Follow
Share

My wife set up five CD's, each with her Mom's name and a siblings name on the
CD, equal amounts of money five years ago. All the CD's came due and four of the siblings transferred the money into a trust being set up for my mother-in law by my wife. One sibling kept the money and refuses to give the money back. This will show up on the five year look back if she ever needs Medicaid. We can't seem to convince this sibling of this fact and to return the money. Any suggestions?

This question has been closed for answers. Ask a New Question.
Find Care & Housing
Thanks for all the responses. They were set up as MIL or sibling to be fair to all and some of the siblings live out of state too. This makes getting the signatures of the out of state siblings more difficult. The sibling who took the money has no other problems other than not trusting the other siblings. My wife is only trying to do the best for her mom. She is going to consult an elder care attorney about some other issues and ask about this situation also. Amazing how hind sight is twenty twenty visiion.
Helpful Answer (0)
Report

Hard to advise without knowing what kind of amount you're talking about, so hard to know whether using an attorney would be a viable solution. On the other hand, when I read your story, the first thing I thought was that your sibling has a problem: drugs, alcohol, and/or gambling immediately come to mind.

I spent 10 years with an alcoholic (who I fortunately never married) and learned that when you're dealing w/addicts, it's all about them all the time. You cannot reason w/such people, and they'll only "care" if you all ostracize them when they need something the next time from one of you.

In the other hand, what goes around comes around.

Sorry for your troubles!
Helpful Answer (1)
Report

Were there any discussions, correspondence or e-mails addressing the issue of creating the CDs that eventually would be funded into the trust, i.e., supporting the fact that they were eventually to be retitled in the name of the trust? That would be the only way I could think of to support the fact that the funds were intended for the trust. Otherwise, I think it might be an issue of interpretation, especially since the CDs were titled MIL or sibling.

The only other possibility is if the sibling eventually becomes ostracized from the other siblings and family members, alienated from the family, and decides to return the funds as a peace offering. Or, if what the sibling lost by being disinherited was greater than the funds received from the matured CD he/she might reconsider.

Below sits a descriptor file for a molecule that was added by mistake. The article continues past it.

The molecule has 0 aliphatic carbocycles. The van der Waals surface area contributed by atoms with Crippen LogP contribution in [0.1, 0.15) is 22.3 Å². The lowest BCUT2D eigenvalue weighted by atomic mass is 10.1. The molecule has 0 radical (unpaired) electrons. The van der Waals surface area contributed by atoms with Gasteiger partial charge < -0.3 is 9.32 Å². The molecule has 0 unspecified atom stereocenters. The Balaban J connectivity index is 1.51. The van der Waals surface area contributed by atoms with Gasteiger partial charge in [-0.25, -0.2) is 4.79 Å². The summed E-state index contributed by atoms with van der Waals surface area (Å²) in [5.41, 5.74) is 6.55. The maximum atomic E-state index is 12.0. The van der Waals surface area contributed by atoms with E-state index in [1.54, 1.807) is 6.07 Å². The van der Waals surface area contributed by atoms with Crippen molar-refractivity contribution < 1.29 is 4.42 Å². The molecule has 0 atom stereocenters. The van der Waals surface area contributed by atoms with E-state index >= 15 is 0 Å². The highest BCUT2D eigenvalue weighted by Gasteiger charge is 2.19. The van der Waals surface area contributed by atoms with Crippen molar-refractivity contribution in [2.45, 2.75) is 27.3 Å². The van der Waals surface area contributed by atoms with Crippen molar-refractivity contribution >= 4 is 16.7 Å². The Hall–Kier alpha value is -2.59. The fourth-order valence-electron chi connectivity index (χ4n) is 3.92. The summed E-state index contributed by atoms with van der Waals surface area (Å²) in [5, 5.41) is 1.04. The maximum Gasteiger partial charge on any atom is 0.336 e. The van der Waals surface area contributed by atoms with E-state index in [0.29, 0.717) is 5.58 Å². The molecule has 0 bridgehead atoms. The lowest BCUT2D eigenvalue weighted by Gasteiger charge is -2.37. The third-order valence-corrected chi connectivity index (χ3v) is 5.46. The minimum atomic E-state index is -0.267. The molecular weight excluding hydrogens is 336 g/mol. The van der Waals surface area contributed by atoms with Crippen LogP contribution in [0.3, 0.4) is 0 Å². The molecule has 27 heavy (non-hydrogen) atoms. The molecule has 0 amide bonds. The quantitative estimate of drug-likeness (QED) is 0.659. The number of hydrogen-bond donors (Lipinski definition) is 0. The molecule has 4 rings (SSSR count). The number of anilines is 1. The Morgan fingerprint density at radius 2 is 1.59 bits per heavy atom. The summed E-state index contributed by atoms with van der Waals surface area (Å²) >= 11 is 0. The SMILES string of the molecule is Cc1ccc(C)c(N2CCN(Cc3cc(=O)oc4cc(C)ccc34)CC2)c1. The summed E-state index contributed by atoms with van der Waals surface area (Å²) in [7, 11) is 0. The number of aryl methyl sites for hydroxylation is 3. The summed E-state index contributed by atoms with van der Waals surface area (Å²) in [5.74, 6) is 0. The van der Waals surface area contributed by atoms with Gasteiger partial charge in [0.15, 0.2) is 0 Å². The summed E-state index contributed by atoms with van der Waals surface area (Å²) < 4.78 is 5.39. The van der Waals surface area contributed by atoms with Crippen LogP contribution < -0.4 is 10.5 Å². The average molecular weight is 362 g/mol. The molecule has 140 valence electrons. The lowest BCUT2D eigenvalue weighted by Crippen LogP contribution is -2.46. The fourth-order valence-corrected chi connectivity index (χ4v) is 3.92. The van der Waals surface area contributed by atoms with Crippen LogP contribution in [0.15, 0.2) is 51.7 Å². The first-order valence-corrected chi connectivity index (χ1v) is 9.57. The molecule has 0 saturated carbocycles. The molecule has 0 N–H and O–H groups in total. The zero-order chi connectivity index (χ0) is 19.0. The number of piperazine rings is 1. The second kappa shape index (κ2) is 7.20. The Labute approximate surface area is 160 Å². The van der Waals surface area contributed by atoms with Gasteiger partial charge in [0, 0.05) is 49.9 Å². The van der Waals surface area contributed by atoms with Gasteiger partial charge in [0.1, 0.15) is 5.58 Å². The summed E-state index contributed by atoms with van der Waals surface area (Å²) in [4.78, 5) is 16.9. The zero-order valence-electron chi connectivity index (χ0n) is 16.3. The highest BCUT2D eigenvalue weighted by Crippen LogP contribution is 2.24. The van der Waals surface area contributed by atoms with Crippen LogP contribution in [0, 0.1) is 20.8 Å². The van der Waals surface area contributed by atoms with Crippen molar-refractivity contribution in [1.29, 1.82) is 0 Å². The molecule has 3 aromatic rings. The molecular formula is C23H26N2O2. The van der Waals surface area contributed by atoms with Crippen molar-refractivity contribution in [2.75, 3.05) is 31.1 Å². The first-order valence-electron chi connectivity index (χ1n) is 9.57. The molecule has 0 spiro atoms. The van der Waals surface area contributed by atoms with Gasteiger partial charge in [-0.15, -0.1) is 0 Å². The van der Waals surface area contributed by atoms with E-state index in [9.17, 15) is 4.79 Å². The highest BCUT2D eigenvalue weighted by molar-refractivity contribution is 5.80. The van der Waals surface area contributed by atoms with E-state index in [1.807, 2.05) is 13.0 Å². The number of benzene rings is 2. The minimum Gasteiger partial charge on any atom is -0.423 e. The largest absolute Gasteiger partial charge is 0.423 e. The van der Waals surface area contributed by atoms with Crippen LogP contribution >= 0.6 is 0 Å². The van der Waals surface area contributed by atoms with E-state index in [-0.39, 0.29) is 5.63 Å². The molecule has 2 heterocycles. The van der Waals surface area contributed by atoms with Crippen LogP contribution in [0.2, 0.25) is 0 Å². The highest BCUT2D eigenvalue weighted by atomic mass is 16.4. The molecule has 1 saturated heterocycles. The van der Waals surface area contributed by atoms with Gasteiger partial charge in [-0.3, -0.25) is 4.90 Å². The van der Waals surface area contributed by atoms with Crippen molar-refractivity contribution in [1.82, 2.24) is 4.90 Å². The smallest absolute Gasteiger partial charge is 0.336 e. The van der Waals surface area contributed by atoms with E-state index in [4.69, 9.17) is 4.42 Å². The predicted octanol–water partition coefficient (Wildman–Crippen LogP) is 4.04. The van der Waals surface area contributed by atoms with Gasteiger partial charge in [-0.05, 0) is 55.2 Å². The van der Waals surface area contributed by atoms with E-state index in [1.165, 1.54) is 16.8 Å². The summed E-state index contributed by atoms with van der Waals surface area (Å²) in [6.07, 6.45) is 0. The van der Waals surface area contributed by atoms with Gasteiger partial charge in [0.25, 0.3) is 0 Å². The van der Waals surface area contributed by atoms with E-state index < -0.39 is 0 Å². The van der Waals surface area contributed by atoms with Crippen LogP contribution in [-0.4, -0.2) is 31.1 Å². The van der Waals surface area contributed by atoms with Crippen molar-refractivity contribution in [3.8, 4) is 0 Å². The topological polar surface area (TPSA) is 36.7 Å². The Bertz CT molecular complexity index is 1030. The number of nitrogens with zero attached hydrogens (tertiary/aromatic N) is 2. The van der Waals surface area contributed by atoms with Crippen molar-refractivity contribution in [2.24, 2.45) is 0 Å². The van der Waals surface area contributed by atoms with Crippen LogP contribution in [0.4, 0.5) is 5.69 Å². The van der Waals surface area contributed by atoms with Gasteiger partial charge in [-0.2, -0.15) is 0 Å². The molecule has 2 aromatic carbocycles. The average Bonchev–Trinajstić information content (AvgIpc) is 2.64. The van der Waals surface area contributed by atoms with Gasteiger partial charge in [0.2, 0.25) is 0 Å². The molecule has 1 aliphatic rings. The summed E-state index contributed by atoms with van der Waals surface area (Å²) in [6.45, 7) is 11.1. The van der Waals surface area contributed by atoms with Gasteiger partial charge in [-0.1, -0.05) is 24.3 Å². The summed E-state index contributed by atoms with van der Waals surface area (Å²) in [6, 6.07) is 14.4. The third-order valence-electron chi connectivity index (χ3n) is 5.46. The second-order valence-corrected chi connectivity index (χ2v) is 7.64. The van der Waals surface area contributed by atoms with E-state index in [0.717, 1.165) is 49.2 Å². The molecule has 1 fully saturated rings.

I'm not an attorney though, so there may be some other legal methods available, but I think the issue really turns on the fact that the CDs were titled MIL OR sibling.
Helpful Answer (1)
Report

Yeah, there's nothing you can do unless shunning works. She took the money legally. End of story. As you say, lesson learned.

As for Medicaid, if she needs it within five years of the misappropriation, there will be a penalty. I doubt you can do a thing about it.

I can't imagine why you set it up that way, frankly. In a divorce or a lawsuit involving one of your siblings? Your mom's money could easily have been attached.
Helpful Answer (2)
Report

Thanks for your resonse. The CD's were set up as MIL or sibling, not MIL and sibling as far as signature goes. At the time, all siblings were on board and no problems were anticipated. The current trust has been ammended so the un co-operative sibling will receive no more assets. Seems they just wanted the money and have little concerm for thier mother. We were hoping there was some ground to stand on as far as getting the money back and into the trust. Lesson learned for the future. This person basically stole the money from thier mother with little concern for her well being, shamefull.
Helpful Answer (2)
Report

If they were held jointly, how could one of the siblings take the funds without your MIL signing off on her share? When cashed on maturity I would think the check would be made payable to your MIL and the sibling jointly.

I would have suggested the issue be addressed in the trust, but since it's for your MIL, I suspect that one of the siblings just didn't want to contribute but wanted the money for him or herself.

Will there be any provisions in the trust naming the siblings as heirs? If so, that sibling's share can be addressed and stated to be less by the amount of the CD, plus accumulated interest based on how the other CDs are invested under the trust.

So the sibling just gets less if he/she is an heir or beneficiary under the trust. If they're not heirs or beneficiaries, I'm not sure how you could get the funds back if the sibling isn't cooperating, but I still don't understand how one of two people named jointly can retain the funds w/o your MIL's consent. Perhaps you could explain, or perhaps I'm misunderstanding the situation?
Helpful Answer (2)
Report

This question has been closed for answers. Ask a New Question.